Is Trump’s Infrastructure Plan Already Dead?

140529_SF_OAK_BayBridge-BrookeDuthiePhoto-0708The Associated Press reports that it may be one more campaign promise that goes down with the reality of Republican control of Congress:

Senate Majority Leader Mitch McConnell tried to tamp down expectations last week, telling reporters he wants to avoid “a $1 trillion stimulus.” And Reince Priebus, who will be Trump’s chief of staff, said in a radio interview that the new administration will focus in its first nine months with other issues like health care and rewriting tax laws. He sidestepped questions about the infrastructure plan.

In a post-election interview with The New York Times, Trump himself seemed to back away, saying infrastructure won’t be a “core” part of the first few years of his administration. But he said there will still be “a very large-scale infrastructure bill.”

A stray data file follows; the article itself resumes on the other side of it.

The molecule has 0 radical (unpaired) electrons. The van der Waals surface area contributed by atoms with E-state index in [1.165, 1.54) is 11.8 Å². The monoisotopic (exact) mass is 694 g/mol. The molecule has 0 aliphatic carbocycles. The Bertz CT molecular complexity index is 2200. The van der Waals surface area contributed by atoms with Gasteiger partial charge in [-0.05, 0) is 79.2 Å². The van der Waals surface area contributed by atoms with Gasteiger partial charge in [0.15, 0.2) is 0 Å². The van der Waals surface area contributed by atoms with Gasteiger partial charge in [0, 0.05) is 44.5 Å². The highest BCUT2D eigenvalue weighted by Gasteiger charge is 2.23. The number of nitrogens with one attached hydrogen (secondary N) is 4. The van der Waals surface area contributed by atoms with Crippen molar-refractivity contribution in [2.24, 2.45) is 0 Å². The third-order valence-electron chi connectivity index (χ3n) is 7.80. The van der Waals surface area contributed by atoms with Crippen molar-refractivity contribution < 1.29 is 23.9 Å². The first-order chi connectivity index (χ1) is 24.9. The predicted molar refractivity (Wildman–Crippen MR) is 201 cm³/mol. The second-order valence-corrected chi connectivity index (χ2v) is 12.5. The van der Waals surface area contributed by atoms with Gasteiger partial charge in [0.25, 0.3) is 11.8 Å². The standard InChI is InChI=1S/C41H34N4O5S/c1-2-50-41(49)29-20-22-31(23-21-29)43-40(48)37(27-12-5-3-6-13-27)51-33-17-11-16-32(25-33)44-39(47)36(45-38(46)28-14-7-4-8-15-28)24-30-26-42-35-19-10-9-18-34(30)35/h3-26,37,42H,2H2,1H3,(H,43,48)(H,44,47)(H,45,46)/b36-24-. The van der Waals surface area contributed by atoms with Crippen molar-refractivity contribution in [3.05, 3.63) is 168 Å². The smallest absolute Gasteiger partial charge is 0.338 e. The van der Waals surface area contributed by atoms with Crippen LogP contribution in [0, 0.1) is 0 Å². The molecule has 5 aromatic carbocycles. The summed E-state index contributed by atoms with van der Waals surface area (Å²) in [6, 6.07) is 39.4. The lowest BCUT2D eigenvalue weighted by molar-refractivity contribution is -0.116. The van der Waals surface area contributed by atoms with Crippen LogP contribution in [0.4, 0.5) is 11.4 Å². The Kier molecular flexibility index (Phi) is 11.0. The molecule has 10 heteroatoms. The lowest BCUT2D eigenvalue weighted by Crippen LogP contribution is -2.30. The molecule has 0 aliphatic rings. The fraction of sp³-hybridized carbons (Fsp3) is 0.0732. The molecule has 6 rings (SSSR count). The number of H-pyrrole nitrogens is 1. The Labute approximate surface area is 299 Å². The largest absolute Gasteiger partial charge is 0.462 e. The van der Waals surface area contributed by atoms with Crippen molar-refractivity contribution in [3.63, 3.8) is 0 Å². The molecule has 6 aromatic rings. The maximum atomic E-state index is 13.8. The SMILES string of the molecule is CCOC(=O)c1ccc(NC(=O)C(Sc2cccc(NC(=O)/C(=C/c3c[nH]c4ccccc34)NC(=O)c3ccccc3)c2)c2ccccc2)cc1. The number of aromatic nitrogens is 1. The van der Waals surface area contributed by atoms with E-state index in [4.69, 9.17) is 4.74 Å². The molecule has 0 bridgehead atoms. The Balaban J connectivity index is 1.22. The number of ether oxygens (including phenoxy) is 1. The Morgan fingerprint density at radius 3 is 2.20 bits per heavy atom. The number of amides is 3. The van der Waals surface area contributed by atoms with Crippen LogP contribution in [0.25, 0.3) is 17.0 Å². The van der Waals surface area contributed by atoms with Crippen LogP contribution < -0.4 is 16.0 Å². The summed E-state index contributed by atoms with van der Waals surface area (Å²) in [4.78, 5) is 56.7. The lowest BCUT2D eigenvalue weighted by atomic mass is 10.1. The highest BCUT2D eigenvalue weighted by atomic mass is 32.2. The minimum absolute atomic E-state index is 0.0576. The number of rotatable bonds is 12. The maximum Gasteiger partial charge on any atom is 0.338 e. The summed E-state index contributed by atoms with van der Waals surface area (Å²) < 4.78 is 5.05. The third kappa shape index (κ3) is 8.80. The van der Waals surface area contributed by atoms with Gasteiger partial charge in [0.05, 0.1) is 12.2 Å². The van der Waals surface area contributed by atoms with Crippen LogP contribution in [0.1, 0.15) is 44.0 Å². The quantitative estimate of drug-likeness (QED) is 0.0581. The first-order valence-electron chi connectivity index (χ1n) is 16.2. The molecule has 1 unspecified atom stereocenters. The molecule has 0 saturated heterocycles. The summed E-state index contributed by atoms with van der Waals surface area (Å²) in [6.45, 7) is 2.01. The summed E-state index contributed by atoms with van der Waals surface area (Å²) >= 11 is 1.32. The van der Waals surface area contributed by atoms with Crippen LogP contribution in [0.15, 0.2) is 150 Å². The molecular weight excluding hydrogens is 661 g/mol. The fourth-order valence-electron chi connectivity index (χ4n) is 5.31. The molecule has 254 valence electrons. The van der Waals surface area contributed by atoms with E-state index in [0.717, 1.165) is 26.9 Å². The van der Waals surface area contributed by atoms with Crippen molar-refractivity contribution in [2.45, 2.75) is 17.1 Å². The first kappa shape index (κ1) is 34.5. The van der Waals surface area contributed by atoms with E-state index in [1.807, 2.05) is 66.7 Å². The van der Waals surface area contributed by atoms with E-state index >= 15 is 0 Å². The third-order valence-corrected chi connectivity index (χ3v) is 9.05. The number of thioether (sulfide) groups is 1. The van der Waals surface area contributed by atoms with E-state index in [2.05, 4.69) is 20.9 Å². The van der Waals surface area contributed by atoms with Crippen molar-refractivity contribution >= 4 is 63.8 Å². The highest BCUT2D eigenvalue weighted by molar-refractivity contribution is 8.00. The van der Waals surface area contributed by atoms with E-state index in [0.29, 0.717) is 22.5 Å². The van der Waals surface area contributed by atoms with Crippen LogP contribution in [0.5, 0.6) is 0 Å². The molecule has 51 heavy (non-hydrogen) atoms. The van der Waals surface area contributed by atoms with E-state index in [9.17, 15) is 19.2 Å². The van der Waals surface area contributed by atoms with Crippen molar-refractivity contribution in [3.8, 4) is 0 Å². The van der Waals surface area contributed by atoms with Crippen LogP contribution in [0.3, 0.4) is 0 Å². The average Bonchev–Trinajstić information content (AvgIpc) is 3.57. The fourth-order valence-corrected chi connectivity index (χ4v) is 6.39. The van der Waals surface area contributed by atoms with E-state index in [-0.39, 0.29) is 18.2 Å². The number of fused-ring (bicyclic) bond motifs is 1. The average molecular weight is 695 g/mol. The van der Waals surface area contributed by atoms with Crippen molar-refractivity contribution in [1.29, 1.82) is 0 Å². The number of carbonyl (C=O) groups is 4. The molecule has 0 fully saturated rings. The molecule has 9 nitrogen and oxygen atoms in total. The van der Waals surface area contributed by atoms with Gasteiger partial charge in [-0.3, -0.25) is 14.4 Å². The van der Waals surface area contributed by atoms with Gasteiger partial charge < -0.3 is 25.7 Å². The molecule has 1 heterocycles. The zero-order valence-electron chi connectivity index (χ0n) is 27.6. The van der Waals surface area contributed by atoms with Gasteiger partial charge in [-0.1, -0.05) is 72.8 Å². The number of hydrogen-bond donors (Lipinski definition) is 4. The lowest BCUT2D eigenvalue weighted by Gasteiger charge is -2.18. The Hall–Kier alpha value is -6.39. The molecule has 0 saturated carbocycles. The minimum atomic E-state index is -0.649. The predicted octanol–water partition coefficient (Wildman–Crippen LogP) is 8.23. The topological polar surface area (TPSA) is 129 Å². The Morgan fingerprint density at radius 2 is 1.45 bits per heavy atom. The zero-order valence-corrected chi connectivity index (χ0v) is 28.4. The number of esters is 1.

He acknowledged that he didn’t realize during the campaign that New Deal-style proposals to put people to work building infrastructure might conflict with his party’s small-government philosophy.

“That’s not a very Republican thing – I didn’t even know that, frankly,” he said.

It shouldn’t be a shock, given Republican resistance to Obama’s infrastructure proposals. But at the same time, I wouldn’t be surprised if Republicans in Congress cave to Trump on this one eventually, particularly if the economy goes south. They’ll need the economic boost heading into the 2018 midterms, and Republican fealty to fiscal conservatism tends to go out the window once a member of their own party is in the White House (see Bush, George W.).

Still, it’s too bad if the program doesn’t happen, as low interest rates and a huge backlog of transportation needs across the country would make this a prime time to spend money on rebuilding and repairing our infrastructure.


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